A PCA church in Lake Suzy, Florida

Last Words

“All authority in heaven and on earth has been given to me. Go therefore and make disciples of all nations, baptizing them in the name of the Father and of the Son and of the Holy Spirit, teaching them to observe all that I have commanded you. And behold, I am with you always, to the end of the age” (Matthew 28:18-20).

Oftentimes in life, we say our last “goodbye” without realizing that it is indeed the last. I do have some friends who will couch their departing words with “Until we meet again,” recognizing that if we do not see one another in this life, there is hope in the resurrection of a reunion on “the other shore.”

But perhaps you’ve had the occasion to know that this would be the very last time you would see someone in this life. What might you say? What is the most important thing that you can say at that moment?

On October 18, 2003, I found myself beside my father’s bed knowing that this was the case. We had spent the day as a family speaking words of comfort and hope to him, and gathered around his bed to sing hymns, knowing that the number of his days was short. So I found myself late in the afternoon having to get back in my car and make the four-hour trip back home, with the gnawing reality that I would never see my father in this life again. I remember wondering what I might say to him, not even knowing if he could hear me or understand me. So I said what I needed to say, not necessarily what he needed to hear (though I do think it was important for him, too!). So, after I packed my car, I went beside his bed, leaned over his frail body, gave him a kiss on the forehead and whispered in his ear, “I love you.” (My dad died the next morning).

That exchange was rooted in the reality of the resurrection of our Lord Jesus. My father, a stubborn agnostic for much of his life, was humbled and saved by God’s amazing grace in his 50s. I am forever grateful to God for His kindness and mercy not only to me, but to my dad.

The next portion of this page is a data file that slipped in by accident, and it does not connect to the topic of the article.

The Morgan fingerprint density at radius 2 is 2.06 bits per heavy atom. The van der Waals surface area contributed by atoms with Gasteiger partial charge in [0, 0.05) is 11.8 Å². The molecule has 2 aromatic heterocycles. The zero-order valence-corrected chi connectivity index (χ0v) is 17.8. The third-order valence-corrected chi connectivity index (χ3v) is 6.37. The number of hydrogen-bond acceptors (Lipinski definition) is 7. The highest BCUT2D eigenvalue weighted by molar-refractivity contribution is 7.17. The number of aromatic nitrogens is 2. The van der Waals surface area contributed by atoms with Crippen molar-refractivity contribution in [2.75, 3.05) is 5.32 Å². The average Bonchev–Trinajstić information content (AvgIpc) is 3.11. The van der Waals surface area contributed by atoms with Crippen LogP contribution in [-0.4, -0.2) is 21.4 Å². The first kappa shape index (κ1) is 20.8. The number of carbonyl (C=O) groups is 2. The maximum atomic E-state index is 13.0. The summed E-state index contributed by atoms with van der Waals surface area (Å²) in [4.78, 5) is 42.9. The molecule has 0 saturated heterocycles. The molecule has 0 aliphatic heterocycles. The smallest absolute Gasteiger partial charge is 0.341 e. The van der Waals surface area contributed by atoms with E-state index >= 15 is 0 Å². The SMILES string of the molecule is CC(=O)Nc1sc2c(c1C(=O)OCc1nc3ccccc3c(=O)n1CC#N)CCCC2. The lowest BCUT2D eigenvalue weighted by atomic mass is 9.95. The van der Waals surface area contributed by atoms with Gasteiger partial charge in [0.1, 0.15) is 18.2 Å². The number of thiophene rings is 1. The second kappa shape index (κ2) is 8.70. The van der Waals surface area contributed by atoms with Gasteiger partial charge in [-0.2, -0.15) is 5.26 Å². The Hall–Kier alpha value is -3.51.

This Sunday we will continue our Mission Festival month by looking at the “Great Commission” in Matthew 28. There are important lessons for us to understand about the nature of Christ’s mission, and participation in it. But as I’ve chewed on this passage the past few weeks, I came to realize that the part we focus on – the going and making disciples – is bracketed by something that makes these doable. Without them, our mission would be impotent and hopeless.

“All authority in heaven and on earth has been given to me…” The mission of the Church is for Christ, by Christ, and in Christ. What a freeing thought that it is not up to me, but that the very words of the Gospel contain this authority and power to make dead men live as the Spirit of God makes us alive in Christ Jesus. So we can affirm with Paul, “For I am not ashamed of the gospel, for it is the power of God for salvation to everyone who believes…For in it the righteousness of God is revealed from faith for faith….” (Romans 1:16-17).

And not only does the very Word of God accomplish all that it purposes to do (Isa. 55:11), but the profound reality of the resurrection means death did not have the last word. As the angel reminded the women at the tomb, “Do not be afraid, for I know that you seek Jesus who was crucified. He is not here, for he has risen, as he said” (Matt. 28:5).

The resurrected and ascended Lord Jesus would assure that he will build his church (Matt. 16:18). “I tell you the truth” it is to your advantage that I go away, for if I do not go away, the Helper will not come to you. But if I go, I will send him to you” (John 16:7). So the final clause in the “Great Commission” reminds us of this great reality! “And behold, I am with you always, to the end of the age.”

We are not left here to figure all of this out on our own. God the Son secured our way to the Father, and the Holy Spirit continues to work in us and through us to build Christ’s glorious kingdom. So we can joyfully participate in the mission of God, knowing these great truths that Jesus is King, and he will never leave us or forsake us. “For from him and through him and to him are all things. To him be glory forever. Amen” (Rom. 11:36).